How to Reduce the Cost of Sickness in Your Business

Recent surveys suggest that employee absence is costing employers a staggering eight working days per employee each year.

Yet the impact of employee absence to the organization can be significantly reduced – if you know how.

4 Types of Employee Absence

1. Short term absence

2. Long term absence

3. Unauthorized absence

4. Authorized absence

This article provides guidance in reducing the impact of both 1 and 2.

You Can’t Manage What You Don’t Measure.

It’s not called Absence Management for nothing! Organizations will significantly reduce their levels of sickness absence only when they can manage their current sickness rates. And in order to manage means systematic and proactive measurement of each of the 4 levels.

Sharp managers will look to use this information to spot trends in both specific individuals and specific types of absence with a view to addressing the root causes.

For those keen to highlight their achievements, measurement brings added benefits in quantifiably demonstrating the benefits to the bottom line will strengthen both the profile of HR and the case for further investment in wellness programmes.

How to Manage Short-term Absences

Available methods for reducing employee short-term absences cover:

– return-to-work interviews

– disciplinary procedures when absence levels become beyond what could be considered acceptable

– raising awareness of sickness absence policies and guidance to management teams

Return to work interviews

Return to work interviews are a great opportunity to discuss with employees the root cause of their absence.

By identifying such causes, effective remedies can be sought to prevent the absence reoccurring.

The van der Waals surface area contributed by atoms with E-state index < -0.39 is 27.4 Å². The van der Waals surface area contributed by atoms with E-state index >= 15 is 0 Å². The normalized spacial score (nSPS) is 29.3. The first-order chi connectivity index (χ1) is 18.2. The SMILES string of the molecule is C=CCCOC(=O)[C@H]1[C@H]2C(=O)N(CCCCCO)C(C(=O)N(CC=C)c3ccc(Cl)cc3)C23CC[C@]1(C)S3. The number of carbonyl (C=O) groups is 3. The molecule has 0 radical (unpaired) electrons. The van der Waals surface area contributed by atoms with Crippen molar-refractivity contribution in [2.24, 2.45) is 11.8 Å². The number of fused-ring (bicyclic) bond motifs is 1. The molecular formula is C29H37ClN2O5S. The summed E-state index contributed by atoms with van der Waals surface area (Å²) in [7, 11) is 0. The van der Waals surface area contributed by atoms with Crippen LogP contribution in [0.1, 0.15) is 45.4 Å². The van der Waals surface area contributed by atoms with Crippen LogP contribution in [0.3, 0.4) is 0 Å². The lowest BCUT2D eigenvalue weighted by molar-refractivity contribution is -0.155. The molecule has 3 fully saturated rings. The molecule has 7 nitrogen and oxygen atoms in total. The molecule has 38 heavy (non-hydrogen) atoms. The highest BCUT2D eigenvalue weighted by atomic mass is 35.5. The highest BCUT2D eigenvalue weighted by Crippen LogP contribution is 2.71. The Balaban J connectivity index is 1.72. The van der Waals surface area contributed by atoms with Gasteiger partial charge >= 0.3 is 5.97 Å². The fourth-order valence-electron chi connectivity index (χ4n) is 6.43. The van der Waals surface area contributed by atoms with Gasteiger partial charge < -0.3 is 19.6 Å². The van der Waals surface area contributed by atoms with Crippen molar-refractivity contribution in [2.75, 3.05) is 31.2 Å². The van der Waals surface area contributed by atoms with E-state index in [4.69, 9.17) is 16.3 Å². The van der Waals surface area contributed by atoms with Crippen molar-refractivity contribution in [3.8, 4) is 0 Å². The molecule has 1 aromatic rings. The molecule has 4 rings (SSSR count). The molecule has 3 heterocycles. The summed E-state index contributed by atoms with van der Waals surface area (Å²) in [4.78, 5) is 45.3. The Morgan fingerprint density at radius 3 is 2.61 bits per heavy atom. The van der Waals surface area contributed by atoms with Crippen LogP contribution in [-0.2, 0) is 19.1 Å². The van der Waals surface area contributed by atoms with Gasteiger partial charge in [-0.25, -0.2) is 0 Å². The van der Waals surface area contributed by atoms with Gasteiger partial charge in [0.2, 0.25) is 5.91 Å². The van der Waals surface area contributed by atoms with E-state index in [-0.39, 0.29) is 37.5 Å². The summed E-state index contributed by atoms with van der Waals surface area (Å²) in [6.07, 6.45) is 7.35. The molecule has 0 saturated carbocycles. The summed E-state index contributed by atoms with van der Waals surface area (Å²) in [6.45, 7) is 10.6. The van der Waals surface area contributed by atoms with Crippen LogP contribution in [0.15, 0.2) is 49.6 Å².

Disciplinary Procedures

To be used for unacceptable absences only. Speak softly and carry a big stick! Disciplinary procedures send a clear message that this type of absence is unacceptable and that employees will face consequences should the behaviour continue.

Management teams

Prevention is better than cure. Encourage and train management to be open to employee concerns that may lead to a period of absence. Through effective manager-employee relationships, employees will be encouraged to discuss issues and prevent employee absence from stress-related illness, for example.

Training can be provided to raise awareness of the organization’s policies and, crucially, raise their skills in counselling and communication.

Managing long-term absence

With 20% of absence lasting four weeks or more, effective management of long-term absences will be a critical factor in the success of any absence management policy. Interventions include:

– occupational health participation

– changes to working environments

– rehabilitation programmes.

A proactive absence management policy will have a strategy for managing such absence. Such strategies can cover four critical success factors:

– Maintain contact with long-term absentees. Take care to be sensitive with such approaches and gain agreement on the frequency and nature of contact with the employee.

– Plan appropriate changes that assist the employee in their return to work. A supportive approach will help reduce further employee absence with consideration taken concerning a full or partial return to work, adjustments made to employee scope and responsibilities, and employee friendly shift patterns.

– Occupational health. By assisting HR in planning a return to work, occupational health professionals have a major role to play in preventing a reoccurrence of the employee absence.

– A workable plan to ensure a successful return to work. Common to such plans are timings, responsibilities, changes to working arrangements and monitoring.

With well-considered planning, management and implementation of absence management considerable reductions can be made in the number of days lost to employee sickness.